For the beef, just make your favorite beef stew recipe and let it get a bit thick.

  5. Money Reasons Says:

    I could imagine, that at one time food was a much more valuable, unlike today in the US. In some countries food would (of course) still be highly valued.

    For us, it’s just outdated but traditional. Or so I believe… what say you?

  6. everyday tips Says:

    It depends on the family. For instance, one family had several kids and the father had passed, so I prepared a giant fruit salad and cookies. (I know when life is messed up, it is easy to not eat real healthy, so I like to get fruit, especially for the kids.)

    I will sometimes bake an oatmeal chocolate chip cake and drop that off.

    I will sometimes make a pan of mostaccioli with cheese on top that can be heated up when convenient.

  7. Comrade PhysioProf Says:

    I just had a baby, all four of my grandparents died, and I had my gallbladder out. THANKS!

  8. Perpetua Says:

    The last two times I’ve been in a situation to produce food as comfort, love, and/or help were very different. In the first, I was far away and the loved one’s partner was dying. They have two small children (and she was working full time), so I wanted to make sure she had some frozen meals, and I ordered them from Omaha Steaks – they were $$ but having a great sale. And apparently the kids loved playing with the boxes and packaging, so it was a double win. In the second case, I wanted to provide some love and cheer, rather than sustenance, to a local friend given a devastating diagnosis. So I went to a local pastry shop and bought the most decadent, frivolous, beautiful treats I could find and deposited them at their door.

  9. Lindy Mint Says:

    A friend of mine just had a baby, and her friend sent me an invite to sign up for food provisions through this website, Foodtidings.com, that allows friends to schedule food drop offs for a certain duration. I thought it was pretty cool.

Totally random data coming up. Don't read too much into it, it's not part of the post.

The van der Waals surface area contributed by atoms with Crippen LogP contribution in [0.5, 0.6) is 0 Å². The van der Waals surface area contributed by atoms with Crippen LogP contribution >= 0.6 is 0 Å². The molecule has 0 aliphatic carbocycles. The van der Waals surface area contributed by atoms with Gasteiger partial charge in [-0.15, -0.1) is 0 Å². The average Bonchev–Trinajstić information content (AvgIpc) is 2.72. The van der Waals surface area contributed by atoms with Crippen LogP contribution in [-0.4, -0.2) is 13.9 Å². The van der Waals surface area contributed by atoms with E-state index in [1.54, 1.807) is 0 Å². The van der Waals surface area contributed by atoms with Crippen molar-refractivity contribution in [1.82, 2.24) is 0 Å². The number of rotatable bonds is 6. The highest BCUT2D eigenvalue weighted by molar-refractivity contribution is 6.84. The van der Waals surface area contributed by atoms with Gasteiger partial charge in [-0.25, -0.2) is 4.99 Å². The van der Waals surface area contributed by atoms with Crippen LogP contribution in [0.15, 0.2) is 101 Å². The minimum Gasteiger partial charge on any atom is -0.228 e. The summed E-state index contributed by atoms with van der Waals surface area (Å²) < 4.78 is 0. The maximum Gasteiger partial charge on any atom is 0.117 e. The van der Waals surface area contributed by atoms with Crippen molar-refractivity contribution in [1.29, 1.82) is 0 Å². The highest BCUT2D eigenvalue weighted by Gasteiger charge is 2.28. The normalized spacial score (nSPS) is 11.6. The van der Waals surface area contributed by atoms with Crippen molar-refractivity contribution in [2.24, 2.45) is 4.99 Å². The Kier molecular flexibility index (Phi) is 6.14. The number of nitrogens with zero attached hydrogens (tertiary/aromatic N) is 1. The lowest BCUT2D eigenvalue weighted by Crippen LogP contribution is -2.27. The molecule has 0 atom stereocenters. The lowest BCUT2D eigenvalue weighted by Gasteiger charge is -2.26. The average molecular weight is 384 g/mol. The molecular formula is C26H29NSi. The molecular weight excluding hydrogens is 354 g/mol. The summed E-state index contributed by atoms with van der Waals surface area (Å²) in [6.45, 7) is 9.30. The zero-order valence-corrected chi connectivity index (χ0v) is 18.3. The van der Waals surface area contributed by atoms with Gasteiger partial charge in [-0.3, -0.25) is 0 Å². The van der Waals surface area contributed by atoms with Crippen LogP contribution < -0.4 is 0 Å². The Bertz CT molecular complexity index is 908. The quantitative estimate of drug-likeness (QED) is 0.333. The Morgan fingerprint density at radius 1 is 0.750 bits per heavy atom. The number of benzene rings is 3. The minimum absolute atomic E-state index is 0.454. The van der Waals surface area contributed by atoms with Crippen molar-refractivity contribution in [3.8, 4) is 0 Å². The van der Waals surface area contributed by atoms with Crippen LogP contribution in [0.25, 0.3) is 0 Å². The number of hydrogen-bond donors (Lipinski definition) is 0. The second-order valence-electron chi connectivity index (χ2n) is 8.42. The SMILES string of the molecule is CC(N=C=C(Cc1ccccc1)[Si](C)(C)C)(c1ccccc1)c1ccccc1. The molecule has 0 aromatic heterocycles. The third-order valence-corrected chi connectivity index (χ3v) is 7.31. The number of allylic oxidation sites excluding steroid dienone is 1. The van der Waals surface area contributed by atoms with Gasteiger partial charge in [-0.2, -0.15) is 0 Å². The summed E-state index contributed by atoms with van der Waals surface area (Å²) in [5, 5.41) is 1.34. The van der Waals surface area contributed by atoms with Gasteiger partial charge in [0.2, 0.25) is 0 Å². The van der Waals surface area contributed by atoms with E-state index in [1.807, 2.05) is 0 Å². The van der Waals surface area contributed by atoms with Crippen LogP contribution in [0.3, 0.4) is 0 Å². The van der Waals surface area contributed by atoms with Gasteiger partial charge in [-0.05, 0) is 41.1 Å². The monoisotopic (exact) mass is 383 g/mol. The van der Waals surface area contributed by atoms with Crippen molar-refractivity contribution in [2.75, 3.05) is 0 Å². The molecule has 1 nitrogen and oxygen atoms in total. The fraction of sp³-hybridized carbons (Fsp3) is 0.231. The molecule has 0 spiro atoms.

I’m taking lasagna, and now I’m adding Oatmeal cookies thanks to your tip. :)

  10. Squirrelers Says:

    For a celebration, I would call to congratulate, send a card, etc. I’ve sent food…like a Chicago-style pizza from here to someone in California….that cost me over $30 in shipping! But really, usually it’s a call and maybe a card depending on who the person is. Food is a once in a while thing, maybe I have done that 5 or 6 times.

    For a tragedy, that’s a whole different animal. Really depends on the person. Honestly, I don’t know if I do a very good job of dealing with such issues and consoling people. The reason I say that is that I typically email or send a card, and don’t talk up front. I let the “dust settle” (bad analogy, I realize as I type this!) for a while before reaching out. The thing is, some people want space and some want to be smothered. I always assume space is what people want…though I would want people to reach out. Contradictory? Yes. That’s why I play it safe to be sure.

    Would be interesting to know how others think a tragedy should be handled: giving space or reaching out big time.